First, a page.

Author(s): Boulloche J, Dautreme P, Le Luyer B, Mallet E, Tron P
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Abstract The prognosis of infantile spasms is grim when a detectable brain lesion is present. In contrast, cryptogenic infantile spasms, in which there is no identifiable brain lesion, usually run a favorable course under treatment. Few studies have focused on the outcome in children with cryptogenic infantile spasms. Among 111 pediatric patients with a history of infantile spasms hospitalized over 18 consecutive years, 23 (21\%) were given a diagnosis of cryptogenic infantile spasms. Follow-up ranged from 4 to 21 years. Outcome was as follows: the IQ was above 80 in 39\% of cases and above 100 in 13\% of cases; 42\% of patients of school age were attending school but half of these had learning disabilities; 30\% of patients had severe psychiatric disorders, and 22\% had developmental delay and severe epilepsia. Early factors apparently associated with a good prognosis included the mild nature of psychomotor regression, persistence of spindles on EEGs recorded during NREM sleep, and prompt improvement of clinical status and EEG recordings under treatment. Conversely, severe regression, focalized EEG anomalies, failure of development to resume promptly after initiation of therapy, recurrence of spasms and hypsarrhythmia at discontinuation of treatment, and onset before 5 months or after 11 years of age were associated with a poor prognosis.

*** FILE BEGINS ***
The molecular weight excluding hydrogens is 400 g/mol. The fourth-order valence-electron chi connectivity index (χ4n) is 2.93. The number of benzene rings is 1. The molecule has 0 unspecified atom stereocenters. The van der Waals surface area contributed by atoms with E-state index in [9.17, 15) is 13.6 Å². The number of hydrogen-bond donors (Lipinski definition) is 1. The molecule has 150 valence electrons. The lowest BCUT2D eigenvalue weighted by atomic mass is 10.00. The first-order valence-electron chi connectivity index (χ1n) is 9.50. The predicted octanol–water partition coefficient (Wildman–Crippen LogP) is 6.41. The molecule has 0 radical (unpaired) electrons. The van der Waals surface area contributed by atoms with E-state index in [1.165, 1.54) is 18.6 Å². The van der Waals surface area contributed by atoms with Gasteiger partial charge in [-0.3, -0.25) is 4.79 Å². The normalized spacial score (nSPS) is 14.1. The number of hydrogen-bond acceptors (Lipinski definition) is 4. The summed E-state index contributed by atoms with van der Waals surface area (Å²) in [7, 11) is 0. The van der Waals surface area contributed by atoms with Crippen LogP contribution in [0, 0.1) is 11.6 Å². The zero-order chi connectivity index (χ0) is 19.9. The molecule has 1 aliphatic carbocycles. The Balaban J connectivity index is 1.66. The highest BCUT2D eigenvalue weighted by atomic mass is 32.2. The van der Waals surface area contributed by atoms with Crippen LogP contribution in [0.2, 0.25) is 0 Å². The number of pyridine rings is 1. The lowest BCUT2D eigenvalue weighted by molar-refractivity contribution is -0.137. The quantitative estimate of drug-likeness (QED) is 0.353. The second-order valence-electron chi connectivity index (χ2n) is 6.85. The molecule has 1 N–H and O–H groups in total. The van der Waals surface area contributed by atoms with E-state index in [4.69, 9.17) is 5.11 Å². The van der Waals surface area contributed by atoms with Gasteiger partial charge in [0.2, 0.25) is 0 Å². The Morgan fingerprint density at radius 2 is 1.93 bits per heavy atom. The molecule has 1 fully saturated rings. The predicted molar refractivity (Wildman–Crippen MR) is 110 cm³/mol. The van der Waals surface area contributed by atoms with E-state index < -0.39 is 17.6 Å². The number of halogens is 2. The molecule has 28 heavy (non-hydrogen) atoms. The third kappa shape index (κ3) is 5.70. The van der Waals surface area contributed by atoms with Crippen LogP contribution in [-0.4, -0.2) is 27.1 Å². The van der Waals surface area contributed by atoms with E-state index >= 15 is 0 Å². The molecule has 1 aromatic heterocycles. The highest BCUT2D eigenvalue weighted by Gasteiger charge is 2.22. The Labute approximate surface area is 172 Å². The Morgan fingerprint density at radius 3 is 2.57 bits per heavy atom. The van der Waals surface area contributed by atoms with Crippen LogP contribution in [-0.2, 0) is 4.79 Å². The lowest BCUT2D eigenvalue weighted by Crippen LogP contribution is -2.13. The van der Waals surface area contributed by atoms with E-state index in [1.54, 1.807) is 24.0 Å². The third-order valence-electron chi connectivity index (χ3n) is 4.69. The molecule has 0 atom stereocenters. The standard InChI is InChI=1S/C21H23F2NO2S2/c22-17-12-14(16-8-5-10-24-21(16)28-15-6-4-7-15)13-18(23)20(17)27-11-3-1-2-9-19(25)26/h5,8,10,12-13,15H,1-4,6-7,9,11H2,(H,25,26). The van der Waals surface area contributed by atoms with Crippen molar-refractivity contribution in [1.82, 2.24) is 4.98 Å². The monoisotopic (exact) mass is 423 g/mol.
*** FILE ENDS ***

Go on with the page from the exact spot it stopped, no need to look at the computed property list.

This article was published in Ann Pediatr (Paris)
and referenced in Journal of Neurology & Neurophysiology